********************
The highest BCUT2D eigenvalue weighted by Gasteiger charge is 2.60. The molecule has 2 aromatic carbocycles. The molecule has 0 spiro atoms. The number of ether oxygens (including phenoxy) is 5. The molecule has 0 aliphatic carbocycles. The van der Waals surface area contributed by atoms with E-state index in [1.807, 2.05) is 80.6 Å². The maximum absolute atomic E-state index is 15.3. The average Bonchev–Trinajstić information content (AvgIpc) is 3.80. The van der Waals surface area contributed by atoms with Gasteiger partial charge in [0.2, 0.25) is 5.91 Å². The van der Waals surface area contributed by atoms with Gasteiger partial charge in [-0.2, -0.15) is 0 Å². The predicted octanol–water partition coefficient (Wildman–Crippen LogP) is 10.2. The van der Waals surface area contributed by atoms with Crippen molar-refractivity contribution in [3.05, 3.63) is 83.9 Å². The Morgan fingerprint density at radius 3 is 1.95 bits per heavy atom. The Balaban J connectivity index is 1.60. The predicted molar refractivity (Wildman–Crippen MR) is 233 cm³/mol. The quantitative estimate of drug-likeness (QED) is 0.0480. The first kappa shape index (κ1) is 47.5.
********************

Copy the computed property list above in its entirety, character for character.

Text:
The highest BCUT2D eigenvalue weighted by Gasteiger charge is 2.60. The molecule has 2 aromatic carbocycles. The molecule has 0 spiro atoms. The number of ether oxygens (including phenoxy) is 5. The molecule has 0 aliphatic carbocycles. The van der Waals surface area contributed by atoms with E-state index in [1.807, 2.05) is 80.6 Å². The maximum absolute atomic E-state index is 15.3. The average Bonchev–Trinajstić information content (AvgIpc) is 3.80. The van der Waals surface area contributed by atoms with Gasteiger partial charge in [0.2, 0.25) is 5.91 Å². The van der Waals surface area contributed by atoms with Gasteiger partial charge in [-0.2, -0.15) is 0 Å². The predicted octanol–water partition coefficient (Wildman–Crippen LogP) is 10.2. The van der Waals surface area contributed by atoms with Crippen molar-refractivity contribution in [3.05, 3.63) is 83.9 Å². The Morgan fingerprint density at radius 3 is 1.95 bits per heavy atom. The Balaban J connectivity index is 1.60. The predicted molar refractivity (Wildman–Crippen MR) is 233 cm³/mol. The quantitative estimate of drug-likeness (QED) is 0.0480. The first kappa shape index (κ1) is 47.5.